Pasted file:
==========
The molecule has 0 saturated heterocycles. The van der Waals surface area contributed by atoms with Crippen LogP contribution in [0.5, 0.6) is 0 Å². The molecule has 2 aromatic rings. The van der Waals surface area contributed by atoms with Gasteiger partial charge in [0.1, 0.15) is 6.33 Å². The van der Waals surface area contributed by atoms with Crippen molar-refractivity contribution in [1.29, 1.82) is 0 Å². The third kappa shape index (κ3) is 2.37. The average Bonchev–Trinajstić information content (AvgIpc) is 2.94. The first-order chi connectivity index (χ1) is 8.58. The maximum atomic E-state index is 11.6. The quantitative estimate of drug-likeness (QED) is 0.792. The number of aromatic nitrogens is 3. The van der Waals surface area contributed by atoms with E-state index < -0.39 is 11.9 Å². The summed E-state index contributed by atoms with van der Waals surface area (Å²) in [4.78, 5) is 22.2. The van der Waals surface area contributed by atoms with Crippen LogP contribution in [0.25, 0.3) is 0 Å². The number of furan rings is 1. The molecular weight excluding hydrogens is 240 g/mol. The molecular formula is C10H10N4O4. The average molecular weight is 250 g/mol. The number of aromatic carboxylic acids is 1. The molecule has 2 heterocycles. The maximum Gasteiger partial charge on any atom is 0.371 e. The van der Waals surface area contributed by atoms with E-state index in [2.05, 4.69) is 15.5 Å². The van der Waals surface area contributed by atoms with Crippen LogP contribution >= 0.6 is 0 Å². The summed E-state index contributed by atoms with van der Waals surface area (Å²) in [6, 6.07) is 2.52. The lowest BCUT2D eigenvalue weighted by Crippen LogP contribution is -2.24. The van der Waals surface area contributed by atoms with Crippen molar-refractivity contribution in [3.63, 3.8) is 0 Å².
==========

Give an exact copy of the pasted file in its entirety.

The molecule has 0 saturated heterocycles. The van der Waals surface area contributed by atoms with Crippen LogP contribution in [0.5, 0.6) is 0 Å². The molecule has 2 aromatic rings. The van der Waals surface area contributed by atoms with Gasteiger partial charge in [0.1, 0.15) is 6.33 Å². The van der Waals surface area contributed by atoms with Crippen molar-refractivity contribution in [1.29, 1.82) is 0 Å². The third kappa shape index (κ3) is 2.37. The average Bonchev–Trinajstić information content (AvgIpc) is 2.94. The first-order chi connectivity index (χ1) is 8.58. The maximum atomic E-state index is 11.6. The quantitative estimate of drug-likeness (QED) is 0.792. The number of aromatic nitrogens is 3. The van der Waals surface area contributed by atoms with E-state index < -0.39 is 11.9 Å². The summed E-state index contributed by atoms with van der Waals surface area (Å²) in [4.78, 5) is 22.2. The van der Waals surface area contributed by atoms with Crippen LogP contribution in [0.25, 0.3) is 0 Å². The number of furan rings is 1. The molecular weight excluding hydrogens is 240 g/mol. The molecular formula is C10H10N4O4. The average molecular weight is 250 g/mol. The number of aromatic carboxylic acids is 1. The molecule has 2 heterocycles. The maximum Gasteiger partial charge on any atom is 0.371 e. The van der Waals surface area contributed by atoms with E-state index in [2.05, 4.69) is 15.5 Å². The van der Waals surface area contributed by atoms with Crippen LogP contribution >= 0.6 is 0 Å². The summed E-state index contributed by atoms with van der Waals surface area (Å²) in [6, 6.07) is 2.52. The lowest BCUT2D eigenvalue weighted by Crippen LogP contribution is -2.24. The van der Waals surface area contributed by atoms with Crippen molar-refractivity contribution in [3.63, 3.8) is 0 Å².